||A philosophical, allegorical, and kabbalistic commentary on the Book of Esther. The author, R. Moses ben Israel Isserles (Rema, c. 1530-1572), a student of R. Shalom Shachna of Lublin (d. 1558), among the foremost halakhic authorities, is better known for his Haggahot or ha-Mappah, glosses on the Shulhan Arukh. It was the addition of the Mappah to the Shulhan Arukh that made that work acceptable to Ashkenazim and an authoritative halakhic source to this day. Born in Cracow, Rema became, in 1550, at a very early age, a member of the Cracow bet din. A precocious scholar, he was recognized as a leading decisor, receiving inquiries from throughout Europe. He established a yeshiva in Cracow, counting among his students such outstanding personalities as R. Mordecai Jaffe (Levush), Abraham ha-Levi Horowitz (father of Isaiah Horowitz, the author of Shenei Luhot ha-Berit), and Joshua Falk (Me'irat Einayim).
Rema's interests extended to Jewish philosophy and Kabbalah, reflected in several of his books. Among them is Mehir Yayin, Rema's first published work. He observes that the story told in the Megillah alludes to the human condition and may be understood as an allegory of the life of man.
In the introduction Rema informs us that he was forced to leave Cracow for Shidlow because of an outbreak of cholera. He writes that "I was among the exiles from our city in the year 1556 because of the plague [it should not come upon you], and we dwelt in a land that was not ours, in the city of Shidlow, a place without fig trees and vines .... we were unable to observe Purim with feasting and joy, to remove sorrow and mourning. I said, I will arise and rejoice in my undertaking, 'also my wisdom remained with me' (Ecclesiastes 2:9). 'The statutes of the Lord are right, rejoicing the heart; the commandment of the Lord is pure, enlightening the eyes' (Psalms 19:9). I took under my tongue 'honey and milk' (Song of Songs 4: 11)" and Rema set his goal to explain the Megillah. This is reflected in the title, taken from Isaiah 55: 1 "Ho, every one who thirsts, come to the waters, and he who has no money; come, buy, and eat; come, buy wine (Mehir Yayin) and milk without money and without price.""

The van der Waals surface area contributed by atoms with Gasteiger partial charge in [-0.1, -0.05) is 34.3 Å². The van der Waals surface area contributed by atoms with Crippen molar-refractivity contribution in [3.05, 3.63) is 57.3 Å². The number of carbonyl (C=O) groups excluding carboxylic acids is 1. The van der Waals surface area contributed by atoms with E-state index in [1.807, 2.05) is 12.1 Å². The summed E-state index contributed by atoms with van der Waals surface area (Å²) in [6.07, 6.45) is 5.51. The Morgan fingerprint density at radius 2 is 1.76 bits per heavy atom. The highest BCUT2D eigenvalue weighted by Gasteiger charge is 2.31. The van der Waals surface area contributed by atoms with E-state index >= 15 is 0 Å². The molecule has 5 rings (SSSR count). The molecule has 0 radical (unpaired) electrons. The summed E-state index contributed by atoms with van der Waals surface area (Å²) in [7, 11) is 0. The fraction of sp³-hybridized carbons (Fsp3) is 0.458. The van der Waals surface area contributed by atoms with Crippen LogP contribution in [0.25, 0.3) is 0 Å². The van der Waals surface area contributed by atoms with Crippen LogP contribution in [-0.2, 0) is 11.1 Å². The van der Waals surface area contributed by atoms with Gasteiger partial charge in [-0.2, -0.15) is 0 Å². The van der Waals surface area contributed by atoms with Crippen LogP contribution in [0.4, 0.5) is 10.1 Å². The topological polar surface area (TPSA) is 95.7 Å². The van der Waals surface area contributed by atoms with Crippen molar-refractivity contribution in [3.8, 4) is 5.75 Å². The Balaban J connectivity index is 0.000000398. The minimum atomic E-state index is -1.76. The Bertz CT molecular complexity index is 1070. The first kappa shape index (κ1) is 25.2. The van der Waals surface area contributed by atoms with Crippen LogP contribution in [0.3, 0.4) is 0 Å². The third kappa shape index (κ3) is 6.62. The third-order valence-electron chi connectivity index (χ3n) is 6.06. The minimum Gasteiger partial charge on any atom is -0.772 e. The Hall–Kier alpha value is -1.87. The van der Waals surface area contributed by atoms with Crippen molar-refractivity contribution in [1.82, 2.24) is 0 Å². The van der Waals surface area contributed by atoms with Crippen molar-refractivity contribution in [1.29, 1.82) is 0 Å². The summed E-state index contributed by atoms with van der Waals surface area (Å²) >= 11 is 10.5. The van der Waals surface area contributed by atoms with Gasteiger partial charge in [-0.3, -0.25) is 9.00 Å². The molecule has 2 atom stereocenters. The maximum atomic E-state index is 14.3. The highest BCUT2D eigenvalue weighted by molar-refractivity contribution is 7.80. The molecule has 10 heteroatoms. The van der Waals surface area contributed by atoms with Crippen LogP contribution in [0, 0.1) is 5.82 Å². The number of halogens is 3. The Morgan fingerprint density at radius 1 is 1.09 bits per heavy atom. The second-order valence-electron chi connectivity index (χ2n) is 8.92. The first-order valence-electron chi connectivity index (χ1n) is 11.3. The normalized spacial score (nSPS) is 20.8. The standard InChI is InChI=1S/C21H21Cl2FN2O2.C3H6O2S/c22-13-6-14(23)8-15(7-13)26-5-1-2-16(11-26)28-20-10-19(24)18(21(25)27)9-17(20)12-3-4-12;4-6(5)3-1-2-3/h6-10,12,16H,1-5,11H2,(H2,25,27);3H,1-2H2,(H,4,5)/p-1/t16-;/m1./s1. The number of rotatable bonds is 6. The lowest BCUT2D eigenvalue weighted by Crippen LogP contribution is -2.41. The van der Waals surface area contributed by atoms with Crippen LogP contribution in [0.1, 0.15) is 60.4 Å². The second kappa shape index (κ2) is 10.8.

These conditions prompted Rema to write Mehir Yayin. Unable to send to his father the traditional mishlo'ah manot (eatable gifts) for Purim, he wrote Mehir Yayin for his father in its place. The colophon ends with the words, "the work was completed îçø ééï Machr Yayin" (spelled defectively; this edition has the correct spelling - obviously fixed by an uninformed typesetter), for a numeric value of 318, indicating the date, 1558.
Rema also wrote the philosophical Torat ha-Olah (Prague, 1570); Torat ha-Hattat (Cracow, 1590), on the laws of issur ve-het!er (dietary laws) according to Sha'arei Dura, with additions; Darkhei Moshe, annotations to the Tur and Beit Yosif (Fuerth, 1760); and responsa (Cracow, 1640), as well as glosses on several tractates, halakhic works, and on aggadah, some known only from references in his extant works. Rema's aggadic work is also quoted by R. Elijah ben Moses Ashkenazi Loanz of Worms (1564--1636) in his Adderet Eliyahu (Jerusalem, 1998). Loanz helped prepare the Rema's Darkhei Moshe for publication and received as compensation from the Rema's brother-in-law a copy of the Rema's aggadic work.